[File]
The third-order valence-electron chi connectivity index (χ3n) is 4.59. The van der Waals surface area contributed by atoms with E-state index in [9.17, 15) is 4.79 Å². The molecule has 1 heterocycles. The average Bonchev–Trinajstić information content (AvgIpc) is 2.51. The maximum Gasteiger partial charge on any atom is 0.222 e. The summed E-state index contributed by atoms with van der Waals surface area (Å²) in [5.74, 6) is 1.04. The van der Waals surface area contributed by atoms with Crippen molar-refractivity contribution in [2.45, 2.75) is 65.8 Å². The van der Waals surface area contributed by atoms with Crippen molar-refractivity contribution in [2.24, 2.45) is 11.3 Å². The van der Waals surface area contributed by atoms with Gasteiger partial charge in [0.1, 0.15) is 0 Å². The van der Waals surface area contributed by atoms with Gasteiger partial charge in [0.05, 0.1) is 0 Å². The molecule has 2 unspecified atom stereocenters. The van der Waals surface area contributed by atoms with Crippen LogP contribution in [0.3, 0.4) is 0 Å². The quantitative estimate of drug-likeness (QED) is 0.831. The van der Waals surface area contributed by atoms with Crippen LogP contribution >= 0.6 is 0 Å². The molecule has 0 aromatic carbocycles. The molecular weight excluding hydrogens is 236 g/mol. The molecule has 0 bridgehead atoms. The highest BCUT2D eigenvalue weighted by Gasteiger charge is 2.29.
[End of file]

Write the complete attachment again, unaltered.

The third-order valence-electron chi connectivity index (χ3n) is 4.59. The van der Waals surface area contributed by atoms with E-state index in [9.17, 15) is 4.79 Å². The molecule has 1 heterocycles. The average Bonchev–Trinajstić information content (AvgIpc) is 2.51. The maximum Gasteiger partial charge on any atom is 0.222 e. The summed E-state index contributed by atoms with van der Waals surface area (Å²) in [5.74, 6) is 1.04. The van der Waals surface area contributed by atoms with Crippen molar-refractivity contribution in [2.45, 2.75) is 65.8 Å². The van der Waals surface area contributed by atoms with Crippen molar-refractivity contribution in [2.24, 2.45) is 11.3 Å². The van der Waals surface area contributed by atoms with Gasteiger partial charge in [0.1, 0.15) is 0 Å². The van der Waals surface area contributed by atoms with Gasteiger partial charge in [0.05, 0.1) is 0 Å². The molecule has 2 unspecified atom stereocenters. The van der Waals surface area contributed by atoms with Crippen LogP contribution in [0.3, 0.4) is 0 Å². The quantitative estimate of drug-likeness (QED) is 0.831. The van der Waals surface area contributed by atoms with Crippen LogP contribution >= 0.6 is 0 Å². The molecule has 0 aromatic carbocycles. The molecular weight excluding hydrogens is 236 g/mol. The molecule has 0 bridgehead atoms. The highest BCUT2D eigenvalue weighted by Gasteiger charge is 2.29.